A short-term land deal cut by the regional high school committee Monday night has flung open the starting gates on an ambitious $6-million plan to build an addition to Martha's Vineyard Community Services (MVCS), doubling the space at the social services agency.
After more than a year of negotiations, the school committee finally agreed to loosen its grip on a one-acre sliver of school-owned land next to Community Services. The parcel will be leased to the agency for three years, allowing it to continue operation in modular buildings during construction.
For school committee members, the stumbling block was removed once they knew the land use would be temporary. School leaders have refused to make any permanent decisions about land until they can hire their own planning consultant to study the 72 acres owned by the school on both sides of Edgartown-Vineyard Haven Road.
Specific terms of the agreement have not been decided, but officials on both sides of the table viewed Monday night's action as a green light to proceed and as a sign of more collaboration between the high school and Community Services.
Ned Robinson-Lynch, the director of Community Services, said that with the planned expansion, space dedicated to high school students will grow from 700 square feet to 1,500 square feet. "In the last couple years we've worked closely with [school superintendent] Kriner Cash and [high school principal] Peg Regan, and we are excited to continue to partner to benefit the Island youth," said Mr. Robinson-Lynch. "These are our kids, and we want to provide services for them."
And beyond the needs of teenagers, demands on the agency have increased. In the last 12 years, programs and personnel have doubled, said Mr. Robinson-Lynch. The caseload for substance abuse issues alone has tripled in the last four years. Day care, nursing, mental health and drug counseling and special support for women are among the services offered there.
But the building has not kept pace. Space is the biggest problem, but the physical complex of the three buildings has also deteriorated. Some parts of the structure are prone to flooding, and other parts are poorly heated, said Mr. Robinson-Lynch. With a state grant, Community Services hired John Abrams of South Mountain Company to draft a feasibility study and propose a project that would transform the complex from one-and-a-half to two-and-a-half stories tall.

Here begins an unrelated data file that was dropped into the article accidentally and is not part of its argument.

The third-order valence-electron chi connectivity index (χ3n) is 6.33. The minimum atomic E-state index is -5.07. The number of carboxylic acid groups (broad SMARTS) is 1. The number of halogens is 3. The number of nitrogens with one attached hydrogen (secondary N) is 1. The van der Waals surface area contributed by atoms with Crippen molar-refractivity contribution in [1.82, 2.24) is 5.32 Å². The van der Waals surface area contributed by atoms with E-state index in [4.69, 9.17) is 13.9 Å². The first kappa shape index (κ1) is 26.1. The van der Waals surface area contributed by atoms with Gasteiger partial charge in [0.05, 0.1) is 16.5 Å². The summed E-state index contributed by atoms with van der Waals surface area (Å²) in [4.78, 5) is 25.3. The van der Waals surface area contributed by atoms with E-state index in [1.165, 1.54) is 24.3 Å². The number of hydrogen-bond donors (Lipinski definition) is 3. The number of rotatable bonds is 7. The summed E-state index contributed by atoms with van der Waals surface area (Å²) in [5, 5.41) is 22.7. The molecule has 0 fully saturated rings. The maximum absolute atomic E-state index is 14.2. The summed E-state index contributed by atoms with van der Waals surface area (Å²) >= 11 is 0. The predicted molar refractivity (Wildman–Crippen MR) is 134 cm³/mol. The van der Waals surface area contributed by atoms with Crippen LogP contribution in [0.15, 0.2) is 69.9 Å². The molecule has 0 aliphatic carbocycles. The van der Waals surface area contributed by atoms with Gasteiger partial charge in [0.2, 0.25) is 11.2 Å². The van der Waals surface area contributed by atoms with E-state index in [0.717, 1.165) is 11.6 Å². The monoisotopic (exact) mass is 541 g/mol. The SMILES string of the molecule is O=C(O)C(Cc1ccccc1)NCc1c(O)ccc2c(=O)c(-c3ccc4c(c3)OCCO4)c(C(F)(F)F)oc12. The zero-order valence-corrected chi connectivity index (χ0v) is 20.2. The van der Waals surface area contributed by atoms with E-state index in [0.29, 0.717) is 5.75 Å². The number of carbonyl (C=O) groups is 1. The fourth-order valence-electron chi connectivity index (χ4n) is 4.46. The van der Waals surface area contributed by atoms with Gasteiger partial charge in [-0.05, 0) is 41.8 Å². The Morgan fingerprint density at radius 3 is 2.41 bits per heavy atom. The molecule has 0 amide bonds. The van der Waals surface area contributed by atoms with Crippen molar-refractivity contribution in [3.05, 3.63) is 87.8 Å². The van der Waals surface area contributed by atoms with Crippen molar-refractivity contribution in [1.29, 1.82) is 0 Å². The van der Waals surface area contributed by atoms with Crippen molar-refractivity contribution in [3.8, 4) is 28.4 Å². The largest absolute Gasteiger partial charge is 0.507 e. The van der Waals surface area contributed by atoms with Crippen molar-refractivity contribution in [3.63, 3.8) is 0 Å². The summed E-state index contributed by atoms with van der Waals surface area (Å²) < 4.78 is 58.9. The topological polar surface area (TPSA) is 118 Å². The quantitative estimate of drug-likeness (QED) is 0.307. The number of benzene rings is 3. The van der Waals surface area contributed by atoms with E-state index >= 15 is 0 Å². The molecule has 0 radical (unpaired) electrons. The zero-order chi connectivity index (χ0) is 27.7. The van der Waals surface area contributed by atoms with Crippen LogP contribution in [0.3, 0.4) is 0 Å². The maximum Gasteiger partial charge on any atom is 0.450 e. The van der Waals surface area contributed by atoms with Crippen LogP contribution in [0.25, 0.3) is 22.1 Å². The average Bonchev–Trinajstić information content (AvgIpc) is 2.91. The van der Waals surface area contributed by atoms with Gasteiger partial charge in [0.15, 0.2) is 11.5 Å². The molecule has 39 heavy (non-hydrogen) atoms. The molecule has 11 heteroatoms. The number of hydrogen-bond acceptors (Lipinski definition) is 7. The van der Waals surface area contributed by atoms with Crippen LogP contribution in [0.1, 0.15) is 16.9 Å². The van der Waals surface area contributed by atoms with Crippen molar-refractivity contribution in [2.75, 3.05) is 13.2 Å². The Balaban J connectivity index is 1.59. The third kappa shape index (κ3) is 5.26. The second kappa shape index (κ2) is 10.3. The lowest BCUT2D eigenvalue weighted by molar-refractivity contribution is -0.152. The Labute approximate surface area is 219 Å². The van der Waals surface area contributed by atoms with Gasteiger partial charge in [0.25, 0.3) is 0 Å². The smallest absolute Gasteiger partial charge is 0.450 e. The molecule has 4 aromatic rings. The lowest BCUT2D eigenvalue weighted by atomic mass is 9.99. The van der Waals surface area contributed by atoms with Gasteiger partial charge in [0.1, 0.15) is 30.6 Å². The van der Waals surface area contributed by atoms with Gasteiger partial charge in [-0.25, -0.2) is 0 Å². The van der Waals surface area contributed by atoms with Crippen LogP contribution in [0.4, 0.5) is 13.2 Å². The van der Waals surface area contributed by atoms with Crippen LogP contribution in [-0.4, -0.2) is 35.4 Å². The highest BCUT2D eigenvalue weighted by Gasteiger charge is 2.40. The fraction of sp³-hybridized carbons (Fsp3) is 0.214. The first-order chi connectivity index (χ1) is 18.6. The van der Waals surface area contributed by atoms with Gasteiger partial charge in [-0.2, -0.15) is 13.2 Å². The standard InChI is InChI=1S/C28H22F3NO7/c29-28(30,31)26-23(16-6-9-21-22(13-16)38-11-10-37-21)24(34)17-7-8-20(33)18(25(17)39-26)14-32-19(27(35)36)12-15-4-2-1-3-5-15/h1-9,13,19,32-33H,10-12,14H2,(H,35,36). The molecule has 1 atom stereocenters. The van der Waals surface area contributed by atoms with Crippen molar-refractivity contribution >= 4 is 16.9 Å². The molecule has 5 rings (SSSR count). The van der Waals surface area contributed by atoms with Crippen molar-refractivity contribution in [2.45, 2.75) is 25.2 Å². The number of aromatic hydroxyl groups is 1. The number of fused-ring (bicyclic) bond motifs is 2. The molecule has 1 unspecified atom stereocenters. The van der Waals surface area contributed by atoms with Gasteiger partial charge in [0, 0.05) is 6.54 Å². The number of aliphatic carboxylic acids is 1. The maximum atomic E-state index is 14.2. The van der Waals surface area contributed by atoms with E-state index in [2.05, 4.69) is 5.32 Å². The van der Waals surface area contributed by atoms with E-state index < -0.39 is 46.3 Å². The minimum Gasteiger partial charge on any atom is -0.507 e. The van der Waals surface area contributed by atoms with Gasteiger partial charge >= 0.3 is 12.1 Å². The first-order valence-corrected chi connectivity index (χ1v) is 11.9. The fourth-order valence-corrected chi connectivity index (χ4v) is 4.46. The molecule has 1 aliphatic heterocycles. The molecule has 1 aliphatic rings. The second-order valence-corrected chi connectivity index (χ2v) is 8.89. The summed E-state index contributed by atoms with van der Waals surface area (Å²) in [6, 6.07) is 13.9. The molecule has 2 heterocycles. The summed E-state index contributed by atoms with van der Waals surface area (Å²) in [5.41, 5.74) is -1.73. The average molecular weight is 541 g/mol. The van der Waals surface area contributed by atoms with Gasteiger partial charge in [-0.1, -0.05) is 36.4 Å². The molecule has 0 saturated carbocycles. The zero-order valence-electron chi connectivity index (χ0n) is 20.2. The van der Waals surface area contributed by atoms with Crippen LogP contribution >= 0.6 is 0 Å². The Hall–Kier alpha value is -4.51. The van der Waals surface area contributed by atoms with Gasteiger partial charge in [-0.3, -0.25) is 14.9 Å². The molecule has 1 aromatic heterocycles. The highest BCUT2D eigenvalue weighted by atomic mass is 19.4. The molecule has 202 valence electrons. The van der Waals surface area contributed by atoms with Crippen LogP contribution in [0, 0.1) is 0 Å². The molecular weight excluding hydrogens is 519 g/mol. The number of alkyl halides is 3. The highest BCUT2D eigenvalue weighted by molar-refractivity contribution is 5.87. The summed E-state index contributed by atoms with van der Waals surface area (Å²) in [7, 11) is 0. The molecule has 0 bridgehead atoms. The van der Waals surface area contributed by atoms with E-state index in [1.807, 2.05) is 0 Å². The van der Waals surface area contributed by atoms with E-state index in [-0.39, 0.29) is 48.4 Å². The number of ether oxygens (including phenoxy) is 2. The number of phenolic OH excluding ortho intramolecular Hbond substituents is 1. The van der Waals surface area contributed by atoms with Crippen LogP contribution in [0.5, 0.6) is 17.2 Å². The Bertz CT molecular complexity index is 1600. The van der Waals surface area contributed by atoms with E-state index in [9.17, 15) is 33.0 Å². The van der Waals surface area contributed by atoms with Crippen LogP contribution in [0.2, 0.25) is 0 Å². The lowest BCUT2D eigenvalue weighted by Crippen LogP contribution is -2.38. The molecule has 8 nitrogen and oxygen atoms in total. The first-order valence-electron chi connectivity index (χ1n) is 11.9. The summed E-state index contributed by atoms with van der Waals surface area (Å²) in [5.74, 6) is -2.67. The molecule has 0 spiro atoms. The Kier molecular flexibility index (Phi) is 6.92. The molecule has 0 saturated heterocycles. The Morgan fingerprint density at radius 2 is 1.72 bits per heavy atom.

"This would put Community Services in good shape for the foreseeable future," said Mr. Abrams, who attended the school committee meeting.
Along with news of the land deal, Mr. Robinson-Lynch began to outline a capital campaign to help raise the nearly $6 million he expects the expansion to cost. He hopes that through a combination of fundraising, grants and loans, that goal will be reached.
Groundbreaking on this project is at least a full year away, and Mr. Abrams is working on a detailed timeline for requesting proposals, screening architects, designing plans and hiring a contractor.
If Community Services had not reached an agreement with the school committee, Mr. Robinson-Lynch said, his board would have been forced to relocate elsewhere on the Island. But this week, school committee chairman Ralph Friedman emphasized the need for Community Services to remain close to the high school.
"The high school really needs the expertise and planning of Community Services," he said.
In a memo passed out to school committee members, current services offered to high school students were spelled out. Support is offered to students struggling with substance abuse or teen dating violence and to teenage mothers and victims of sexual harassment. Mr. Robinson-Lynch said his agency wants to take part in master planning efforts at the high school to build on those collaborative services.
As part of this week's agreement, the one-acre parcel of land just to the west of Community Services will be cleared of trees and readied for the temporary modular buildings. At the end of the construction project, the buildings will be removed and the site cleaned.
Community Services is currently sited on three acres leased from the high school.
The compromise struck by the school committee this week opened the way for Community Service to move forward, but the school's land use committee must still deal with requests from proponents of a skateboard park and aquatic center, who both want a piece of high school land.
But school leaders are reluctant to make deals that are permanent. This week, members of the school board repeated their calls for a plan that can give an overview of school real estate and forecast the growth of student population. The land could become a site for a regional middle school and possibly a sewer plant.